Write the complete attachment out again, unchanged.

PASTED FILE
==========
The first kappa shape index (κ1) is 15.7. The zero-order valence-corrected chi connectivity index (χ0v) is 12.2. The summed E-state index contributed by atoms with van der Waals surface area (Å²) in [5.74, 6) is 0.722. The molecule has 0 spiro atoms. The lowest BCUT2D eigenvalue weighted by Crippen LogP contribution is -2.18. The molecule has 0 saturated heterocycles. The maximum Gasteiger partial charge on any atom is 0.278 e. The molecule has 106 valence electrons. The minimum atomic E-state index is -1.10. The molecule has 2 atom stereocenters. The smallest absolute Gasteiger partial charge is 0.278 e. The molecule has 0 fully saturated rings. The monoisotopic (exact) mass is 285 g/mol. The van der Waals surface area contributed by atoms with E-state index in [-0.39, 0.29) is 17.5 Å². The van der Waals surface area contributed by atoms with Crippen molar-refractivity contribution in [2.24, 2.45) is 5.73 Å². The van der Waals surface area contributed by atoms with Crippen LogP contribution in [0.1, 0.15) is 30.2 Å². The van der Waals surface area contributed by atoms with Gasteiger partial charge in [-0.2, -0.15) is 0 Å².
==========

The first kappa shape index (κ1) is 15.7. The zero-order valence-corrected chi connectivity index (χ0v) is 12.2. The summed E-state index contributed by atoms with van der Waals surface area (Å²) in [5.74, 6) is 0.722. The molecule has 0 spiro atoms. The lowest BCUT2D eigenvalue weighted by Crippen LogP contribution is -2.18. The molecule has 0 saturated heterocycles. The maximum Gasteiger partial charge on any atom is 0.278 e. The molecule has 106 valence electrons. The minimum atomic E-state index is -1.10. The molecule has 2 atom stereocenters. The smallest absolute Gasteiger partial charge is 0.278 e. The molecule has 0 fully saturated rings. The monoisotopic (exact) mass is 285 g/mol. The van der Waals surface area contributed by atoms with E-state index in [-0.39, 0.29) is 17.5 Å². The van der Waals surface area contributed by atoms with Crippen molar-refractivity contribution in [2.24, 2.45) is 5.73 Å². The van der Waals surface area contributed by atoms with Crippen LogP contribution in [0.1, 0.15) is 30.2 Å². The van der Waals surface area contributed by atoms with Gasteiger partial charge in [-0.2, -0.15) is 0 Å².